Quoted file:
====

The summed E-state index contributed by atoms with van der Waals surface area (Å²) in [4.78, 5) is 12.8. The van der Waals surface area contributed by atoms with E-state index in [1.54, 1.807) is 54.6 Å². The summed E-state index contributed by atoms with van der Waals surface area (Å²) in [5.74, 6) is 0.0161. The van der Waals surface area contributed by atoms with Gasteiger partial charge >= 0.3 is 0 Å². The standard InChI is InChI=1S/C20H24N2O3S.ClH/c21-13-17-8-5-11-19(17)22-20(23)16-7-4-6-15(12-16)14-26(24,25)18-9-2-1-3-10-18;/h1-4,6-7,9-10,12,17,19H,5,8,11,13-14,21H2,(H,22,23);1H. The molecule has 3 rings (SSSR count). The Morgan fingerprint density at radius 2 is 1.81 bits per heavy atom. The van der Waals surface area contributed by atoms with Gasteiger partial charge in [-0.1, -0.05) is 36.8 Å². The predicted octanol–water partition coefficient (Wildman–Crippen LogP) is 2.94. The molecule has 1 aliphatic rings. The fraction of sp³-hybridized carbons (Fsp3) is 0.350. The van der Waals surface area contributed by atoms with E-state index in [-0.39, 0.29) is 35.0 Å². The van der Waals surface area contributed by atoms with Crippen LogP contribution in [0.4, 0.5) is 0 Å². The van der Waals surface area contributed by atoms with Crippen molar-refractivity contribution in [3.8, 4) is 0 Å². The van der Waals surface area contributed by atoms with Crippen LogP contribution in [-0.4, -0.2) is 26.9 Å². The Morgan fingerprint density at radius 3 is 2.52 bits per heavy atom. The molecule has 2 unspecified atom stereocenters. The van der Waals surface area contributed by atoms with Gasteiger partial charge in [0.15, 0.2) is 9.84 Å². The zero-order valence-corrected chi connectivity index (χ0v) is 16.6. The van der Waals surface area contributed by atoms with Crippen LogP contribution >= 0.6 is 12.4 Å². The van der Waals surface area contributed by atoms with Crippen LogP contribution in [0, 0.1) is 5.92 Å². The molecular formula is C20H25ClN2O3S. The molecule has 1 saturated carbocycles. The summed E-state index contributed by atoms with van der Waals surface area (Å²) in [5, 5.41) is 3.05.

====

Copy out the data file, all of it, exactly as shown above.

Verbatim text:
The summed E-state index contributed by atoms with van der Waals surface area (Å²) in [4.78, 5) is 12.8. The van der Waals surface area contributed by atoms with E-state index in [1.54, 1.807) is 54.6 Å². The summed E-state index contributed by atoms with van der Waals surface area (Å²) in [5.74, 6) is 0.0161. The van der Waals surface area contributed by atoms with Gasteiger partial charge >= 0.3 is 0 Å². The standard InChI is InChI=1S/C20H24N2O3S.ClH/c21-13-17-8-5-11-19(17)22-20(23)16-7-4-6-15(12-16)14-26(24,25)18-9-2-1-3-10-18;/h1-4,6-7,9-10,12,17,19H,5,8,11,13-14,21H2,(H,22,23);1H. The molecule has 3 rings (SSSR count). The Morgan fingerprint density at radius 2 is 1.81 bits per heavy atom. The van der Waals surface area contributed by atoms with Gasteiger partial charge in [-0.1, -0.05) is 36.8 Å². The predicted octanol–water partition coefficient (Wildman–Crippen LogP) is 2.94. The molecule has 1 aliphatic rings. The fraction of sp³-hybridized carbons (Fsp3) is 0.350. The van der Waals surface area contributed by atoms with E-state index in [-0.39, 0.29) is 35.0 Å². The van der Waals surface area contributed by atoms with Crippen LogP contribution in [0.4, 0.5) is 0 Å². The van der Waals surface area contributed by atoms with Crippen molar-refractivity contribution in [3.8, 4) is 0 Å². The van der Waals surface area contributed by atoms with Crippen LogP contribution in [-0.4, -0.2) is 26.9 Å². The Morgan fingerprint density at radius 3 is 2.52 bits per heavy atom. The molecule has 2 unspecified atom stereocenters. The van der Waals surface area contributed by atoms with Gasteiger partial charge in [0.15, 0.2) is 9.84 Å². The zero-order valence-corrected chi connectivity index (χ0v) is 16.6. The van der Waals surface area contributed by atoms with Crippen LogP contribution >= 0.6 is 12.4 Å². The van der Waals surface area contributed by atoms with Crippen LogP contribution in [0, 0.1) is 5.92 Å². The molecular formula is C20H25ClN2O3S. The molecule has 1 saturated carbocycles. The summed E-state index contributed by atoms with van der Waals surface area (Å²) in [5, 5.41) is 3.05.